Managing a sales team is hard. The role of the front-line line sales manager is the lynch-pin of most sales organizations, but the number of tasks that Sales Managers have to juggle makes it really difficult to know how to answer the questions “How do I get the most from my sales team?” and “How do I remove uncertainty?”
Just think about all of the tasks a sales manager has to balance … hiring, enablement, sales coaching, closing deals, running the sales forecast, managing the pipeline, supporting HQ information requests, and conducting the quarterly business reviews … and that’s when she is not traveling. Sales managers are encouraged to invest time in coaching to improve the team, or rely on sales analytics to help determine where to focus.
Even though coaching is recognized as being a true driver of sales productivity when implemented effectively, most sales managers don’t employ a consistent coaching practice in their business. In fact 73% of sales managers spend less than 5% of their time coaching.
Some don’t know how to coach, others don’t see the value and in many cases sales managers cite ‘Not enough time’ as a key reason for not engaging in this proven best practice. We think that in fact the real reason is that sales managers do not have the requisite knowledge that equips them to coach effectively and often can’t easily assess what opportunities or sellers would benefit from a coaching intervention.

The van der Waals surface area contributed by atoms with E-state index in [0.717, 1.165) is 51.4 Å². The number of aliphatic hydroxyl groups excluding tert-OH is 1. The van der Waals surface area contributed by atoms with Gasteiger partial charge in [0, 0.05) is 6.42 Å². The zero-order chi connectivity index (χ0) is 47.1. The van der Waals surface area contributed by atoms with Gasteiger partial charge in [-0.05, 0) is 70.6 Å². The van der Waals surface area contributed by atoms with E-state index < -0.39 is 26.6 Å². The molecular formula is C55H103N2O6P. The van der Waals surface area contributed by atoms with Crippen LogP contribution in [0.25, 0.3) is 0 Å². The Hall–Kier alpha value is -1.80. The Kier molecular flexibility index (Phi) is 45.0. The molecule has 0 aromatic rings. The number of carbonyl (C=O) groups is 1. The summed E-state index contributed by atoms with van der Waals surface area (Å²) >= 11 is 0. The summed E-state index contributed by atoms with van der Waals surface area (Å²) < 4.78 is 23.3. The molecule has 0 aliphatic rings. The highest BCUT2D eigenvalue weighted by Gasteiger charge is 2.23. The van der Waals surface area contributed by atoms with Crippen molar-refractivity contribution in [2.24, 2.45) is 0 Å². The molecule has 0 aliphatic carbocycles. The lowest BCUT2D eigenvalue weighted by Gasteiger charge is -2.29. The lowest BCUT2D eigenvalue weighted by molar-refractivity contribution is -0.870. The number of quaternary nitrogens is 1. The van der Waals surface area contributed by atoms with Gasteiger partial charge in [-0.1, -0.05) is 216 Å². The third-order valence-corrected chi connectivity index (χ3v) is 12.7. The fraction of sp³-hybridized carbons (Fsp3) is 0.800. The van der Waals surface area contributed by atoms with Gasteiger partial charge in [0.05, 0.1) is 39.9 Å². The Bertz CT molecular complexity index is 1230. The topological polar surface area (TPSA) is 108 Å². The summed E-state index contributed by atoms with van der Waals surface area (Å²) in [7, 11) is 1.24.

The math explains this better. Let’s assume that the sales manager has eight people on her team, each working six material opportunities, and a ninety-day sales cycle. That’s 48 opportunities in her universe at any one time. Even if she tries to coach just half of these opportunities effectively each month, spending two hours per opportunity, she runs out of time pretty quickly. How is she to know where to focus? There has to be a way to triage both the opportunities and the sellers so that her time is applied where it has most impact. What matters gets lost in the volume of data or information to assimilate.
We know from studies by IBM and MIT that sales organizations are 10X more likely to be High Performers if they use analytics well. The problem however is that 55% of all analytics projects fail. Failure usually occurs because the scope of the project is too wide, there is little or no connection to business outcomes in the design of the project, and there is a deficit of business domain expertise in interpreting the analysis, linking correlations to causation and gaining actionable prescriptive insights. What matters get lost in the metrics.
Most approaches we have seen think about data to predict sales performance in three or four buckets: